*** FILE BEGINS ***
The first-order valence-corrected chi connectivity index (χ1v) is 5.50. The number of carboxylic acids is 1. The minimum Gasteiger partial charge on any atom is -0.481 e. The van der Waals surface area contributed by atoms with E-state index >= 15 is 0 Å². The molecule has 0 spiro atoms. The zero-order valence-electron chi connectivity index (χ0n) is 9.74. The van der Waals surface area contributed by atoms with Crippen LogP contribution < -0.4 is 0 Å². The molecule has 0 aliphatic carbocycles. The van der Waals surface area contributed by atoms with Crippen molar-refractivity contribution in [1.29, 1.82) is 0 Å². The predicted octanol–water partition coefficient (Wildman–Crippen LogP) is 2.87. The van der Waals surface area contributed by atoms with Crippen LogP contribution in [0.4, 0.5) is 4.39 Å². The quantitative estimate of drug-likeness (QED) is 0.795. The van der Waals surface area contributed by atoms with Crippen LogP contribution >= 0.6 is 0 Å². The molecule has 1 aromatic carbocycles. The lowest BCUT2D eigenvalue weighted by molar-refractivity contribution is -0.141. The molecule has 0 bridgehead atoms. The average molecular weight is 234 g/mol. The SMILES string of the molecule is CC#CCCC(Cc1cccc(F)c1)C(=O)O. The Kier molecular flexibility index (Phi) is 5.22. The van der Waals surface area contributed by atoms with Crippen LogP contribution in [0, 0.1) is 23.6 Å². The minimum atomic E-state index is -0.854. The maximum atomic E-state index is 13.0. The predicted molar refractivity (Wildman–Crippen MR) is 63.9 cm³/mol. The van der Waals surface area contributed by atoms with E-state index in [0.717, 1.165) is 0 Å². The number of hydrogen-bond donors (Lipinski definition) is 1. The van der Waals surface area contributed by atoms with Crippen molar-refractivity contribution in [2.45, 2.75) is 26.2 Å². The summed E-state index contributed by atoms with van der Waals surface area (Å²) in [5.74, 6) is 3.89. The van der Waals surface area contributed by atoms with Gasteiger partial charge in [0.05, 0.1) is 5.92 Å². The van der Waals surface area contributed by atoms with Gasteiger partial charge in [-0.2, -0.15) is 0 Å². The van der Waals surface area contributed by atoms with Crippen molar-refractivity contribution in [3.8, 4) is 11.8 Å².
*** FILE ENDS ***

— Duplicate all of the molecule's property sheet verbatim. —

The first-order valence-corrected chi connectivity index (χ1v) is 5.50. The number of carboxylic acids is 1. The minimum Gasteiger partial charge on any atom is -0.481 e. The van der Waals surface area contributed by atoms with E-state index >= 15 is 0 Å². The molecule has 0 spiro atoms. The zero-order valence-electron chi connectivity index (χ0n) is 9.74. The van der Waals surface area contributed by atoms with Crippen LogP contribution < -0.4 is 0 Å². The molecule has 0 aliphatic carbocycles. The van der Waals surface area contributed by atoms with Crippen molar-refractivity contribution in [1.29, 1.82) is 0 Å². The predicted octanol–water partition coefficient (Wildman–Crippen LogP) is 2.87. The van der Waals surface area contributed by atoms with Crippen LogP contribution in [0.4, 0.5) is 4.39 Å². The quantitative estimate of drug-likeness (QED) is 0.795. The van der Waals surface area contributed by atoms with Crippen LogP contribution >= 0.6 is 0 Å². The molecule has 1 aromatic carbocycles. The lowest BCUT2D eigenvalue weighted by molar-refractivity contribution is -0.141. The molecule has 0 bridgehead atoms. The average molecular weight is 234 g/mol. The SMILES string of the molecule is CC#CCCC(Cc1cccc(F)c1)C(=O)O. The Kier molecular flexibility index (Phi) is 5.22. The van der Waals surface area contributed by atoms with Crippen LogP contribution in [0, 0.1) is 23.6 Å². The minimum atomic E-state index is -0.854. The maximum atomic E-state index is 13.0. The predicted molar refractivity (Wildman–Crippen MR) is 63.9 cm³/mol. The van der Waals surface area contributed by atoms with E-state index in [0.717, 1.165) is 0 Å². The number of hydrogen-bond donors (Lipinski definition) is 1. The van der Waals surface area contributed by atoms with Crippen molar-refractivity contribution in [2.45, 2.75) is 26.2 Å². The summed E-state index contributed by atoms with van der Waals surface area (Å²) in [5.74, 6) is 3.89. The van der Waals surface area contributed by atoms with Gasteiger partial charge in [0.05, 0.1) is 5.92 Å². The van der Waals surface area contributed by atoms with Gasteiger partial charge in [-0.2, -0.15) is 0 Å². The van der Waals surface area contributed by atoms with Crippen molar-refractivity contribution in [3.8, 4) is 11.8 Å².